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• Step 3 – Report on Comments (ROC). Once the ROP is released, the period for public comment is open. No new proposals can be submitted, but the proposals that were acted on by the TC can be addressed on a comment form and submitted to the TC for review and action. The letter-ballot by the TC does not mean a proposal is complete. The public can request with substantiation the reason for the revision to be revisited. For example, the public may ask that a deleted item be returned to the standard or the public comments may ask for items to be removed. Minor changes in wording for syntax or grammar also are considered.
The TC convenes to review and act on each public comment. Each comment is voted on in terms of the actions by the committee: accept, reject, accept in principle, accept in part and accept in principle and in part. With the exception of the committee vote to accept, the TC must substantiate the reason for voting. This will become part of the ROC record. This vote is a simple-majority vote made by the members of the committee present that lets the item move to a letter-ballot. It is not necessarily a reflection of the committee to accept the revision at this time. The letter-ballot is sent to all members of the committee after the ROC meeting is completed.
As part of the letter-ballot, TC members are balloted to accept, reject, accept in principle, accept in part or accept in principle and in part. With the exception of the committee vote to accept, the TC members must also substantiate the reason for voting.
Before the results of this phase of the cycle are published, the Technical Correlating Committee (TCC) is convened to review and verify that there is no overlap between standards that would cause significant impact to the documents. The TCC then conducts a letter-ballot with a three-quarters majority required vote to accept, reject, accept in principle, accept in part or accept in principle and in part. With the exception of the committee vote to accept, the TCC must also substantiate the reason for voting.
The actions, simple-majority vote and two-thirds-majority letter-ballot vote by the TC, and the actions and letter-ballot vote by the TCC, are all published as part of the ROC and made public on the NFPA website and in print. Anyone submitting a proposal receives a printed copy of the results.
• Step 4 – Technical Committee Reports (TCR) Session. At the NFPA Conference each June, the TCR can be submitted with certified motions, representing another opportunity for a standards document to be revised based on motions presented prior to the convening of the conference. This is accomplished by the submitter filing for a Notice of Intent to Make a Motion (NITMAM) to be submitted to the NFPA. The Motions Committee of the Standards Council reviews and certifies the motion. The motions can only be on the items based on the ROP and ROC. There are limitations as to who can make a motion. The motion is placed on the agenda and anyone can speak to the issue. The vote is made by the NPFA general membership present. Successful motions are then letter-balloted through the respective TCs and TCCs.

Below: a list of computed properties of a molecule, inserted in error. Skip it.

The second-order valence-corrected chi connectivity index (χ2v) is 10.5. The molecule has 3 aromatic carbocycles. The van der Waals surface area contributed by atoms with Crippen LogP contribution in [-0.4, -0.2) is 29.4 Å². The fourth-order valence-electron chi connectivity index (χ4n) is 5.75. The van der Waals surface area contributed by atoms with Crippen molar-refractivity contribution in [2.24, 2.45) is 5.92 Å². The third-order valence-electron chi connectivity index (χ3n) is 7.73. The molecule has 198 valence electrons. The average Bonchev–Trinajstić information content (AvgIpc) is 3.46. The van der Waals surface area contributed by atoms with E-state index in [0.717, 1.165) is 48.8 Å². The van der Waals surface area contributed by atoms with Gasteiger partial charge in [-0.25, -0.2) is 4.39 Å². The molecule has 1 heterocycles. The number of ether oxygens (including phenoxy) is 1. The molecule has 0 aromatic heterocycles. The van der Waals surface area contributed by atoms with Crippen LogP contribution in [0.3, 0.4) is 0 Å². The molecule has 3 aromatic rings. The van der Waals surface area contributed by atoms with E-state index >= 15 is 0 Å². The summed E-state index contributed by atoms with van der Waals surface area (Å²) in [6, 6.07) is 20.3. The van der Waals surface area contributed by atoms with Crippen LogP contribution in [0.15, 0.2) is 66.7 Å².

• Step 5 – Standards Council Issuance. All the steps previously outlined are documented and written in a way that reflects the concerns of all who participate in the process. From the proposals that are submitted by the individual or organization, the substantiations, the letter-balloting, the publications and the public comments become part of a public document transparent for all to see. Appeals can be made to the Standards Council if someone believes the process was not followed. Once the appeals are heard and acted on, the Standards Council issues the standard. The standard is published with all the revisions and the cycle is complete.
While the process appears to be complex and detailed, it is understood that this process is valid. NFPA codes and standards have saved lives and property. Unfortunately, many times, the fire service does not take advantage of the process until the document is validated and final. When standards affecting you are due for revision, get involved in the process. Write proposals. Suggest changes. Add, delete. Become acutely aware of the timing of both proposals and public comment periods. When the document is released for public comment and the proposal you submitted is rejected, write a comment. This will ensure that the TC has given thoughtful consideration to your suggestion. Additionally, consider volunteering to sit on a Technical Committee.